It is distressing and disgusting to witness the blatant hypocrisy displayed by Rep. Heather Wilson's ads taunting her support for the Medicare Reform/drug benefit Bill approved by Congress last year. That is the one which, days after its passage, we found out that the Bush administration had suppressed its own staff reports warning that the cost would be a "mere" $150 billion more than reported to Congress. This measure is a cruel hoax on one of our most vulnerable populations; the aged among us.
Rep. Wilson is well aware that prescription drug prices in the United States are the highest in the world largely because half a dozen, very large companies have a virtual monopoly on the market. Yet she supports legislation which expressly prohibits Medicare from negotiating with drug companies for lower prices.
Rep. Wilson knows that drug manufacturers in other countries are just as safe as the ones produced in the United States, particularly since in many instances they are the very same multinational pharmaceutical companies who operate out of Canada and Europe. (Or is she implying that in those countries they are knowingly jeopardizing the welfare of their own people?) Yet Rep. Wilson supports the Bush administration's efforts to block states, municipalities and retailers from bulk purchasing prescription drugs in Canada and passing the substantial savings on to health plan participants and consumers.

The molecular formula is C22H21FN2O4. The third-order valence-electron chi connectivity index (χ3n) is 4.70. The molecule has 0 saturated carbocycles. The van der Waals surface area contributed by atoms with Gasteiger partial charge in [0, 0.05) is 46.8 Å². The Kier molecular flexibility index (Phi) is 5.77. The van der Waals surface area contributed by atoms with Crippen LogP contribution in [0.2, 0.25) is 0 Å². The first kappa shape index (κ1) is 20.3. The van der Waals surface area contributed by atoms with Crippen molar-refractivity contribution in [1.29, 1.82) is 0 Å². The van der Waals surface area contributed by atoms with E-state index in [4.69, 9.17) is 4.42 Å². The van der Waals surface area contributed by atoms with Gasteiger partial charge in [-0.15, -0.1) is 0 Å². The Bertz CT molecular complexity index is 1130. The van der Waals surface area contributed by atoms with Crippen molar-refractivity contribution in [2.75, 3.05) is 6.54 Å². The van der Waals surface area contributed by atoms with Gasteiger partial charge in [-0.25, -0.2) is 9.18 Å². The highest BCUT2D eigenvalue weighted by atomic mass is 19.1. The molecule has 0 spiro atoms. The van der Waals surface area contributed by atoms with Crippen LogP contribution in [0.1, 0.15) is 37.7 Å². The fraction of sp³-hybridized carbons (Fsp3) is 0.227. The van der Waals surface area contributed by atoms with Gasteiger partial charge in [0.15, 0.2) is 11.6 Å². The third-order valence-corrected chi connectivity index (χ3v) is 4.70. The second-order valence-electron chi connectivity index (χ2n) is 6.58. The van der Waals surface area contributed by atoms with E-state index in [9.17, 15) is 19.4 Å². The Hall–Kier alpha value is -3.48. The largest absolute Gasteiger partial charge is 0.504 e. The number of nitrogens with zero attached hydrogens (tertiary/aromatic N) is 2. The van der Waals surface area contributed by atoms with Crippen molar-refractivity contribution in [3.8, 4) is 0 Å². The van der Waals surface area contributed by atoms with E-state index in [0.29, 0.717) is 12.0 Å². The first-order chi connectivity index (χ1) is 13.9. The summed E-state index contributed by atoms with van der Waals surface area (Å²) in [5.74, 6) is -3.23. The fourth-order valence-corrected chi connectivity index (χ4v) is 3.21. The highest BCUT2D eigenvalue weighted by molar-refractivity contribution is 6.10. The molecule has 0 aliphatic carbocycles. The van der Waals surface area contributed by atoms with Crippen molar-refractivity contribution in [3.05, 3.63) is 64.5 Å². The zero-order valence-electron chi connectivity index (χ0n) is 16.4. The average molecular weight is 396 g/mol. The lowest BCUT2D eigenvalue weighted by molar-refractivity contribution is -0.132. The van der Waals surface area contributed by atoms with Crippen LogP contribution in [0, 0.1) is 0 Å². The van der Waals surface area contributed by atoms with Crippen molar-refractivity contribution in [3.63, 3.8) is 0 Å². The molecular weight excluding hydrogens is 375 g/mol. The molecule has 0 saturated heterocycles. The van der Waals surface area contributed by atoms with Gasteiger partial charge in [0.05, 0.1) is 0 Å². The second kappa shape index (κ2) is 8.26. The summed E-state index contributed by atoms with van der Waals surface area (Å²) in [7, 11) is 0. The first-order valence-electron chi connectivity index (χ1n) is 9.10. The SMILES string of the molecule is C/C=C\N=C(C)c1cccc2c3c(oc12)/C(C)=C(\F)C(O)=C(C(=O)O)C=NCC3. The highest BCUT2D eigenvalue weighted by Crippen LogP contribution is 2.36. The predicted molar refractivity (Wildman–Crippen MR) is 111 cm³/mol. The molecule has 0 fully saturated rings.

Rep. Wilson knows that when the Medicare Reform Act is fully implemented in 2006, under the guise of "health plan choice," it will expose seniors to potential abuse from private, for-profit health care organizations and insurance companies. Just look at what is happening with the first phrase, the "drug benefit card program"; a confusing maze of some 70 different programs, with no minimum standards, no prescreening process, no monitoring and evaluation. A situation made to order for abuse!
So, as her television ad suggests, we should really thank Rep. Wilson for helping to set up this huge tax payer "cash cow" and insuring profits for her friends and campaign contributors; the pharmaceutical industry, the HMOs and the insurance companies.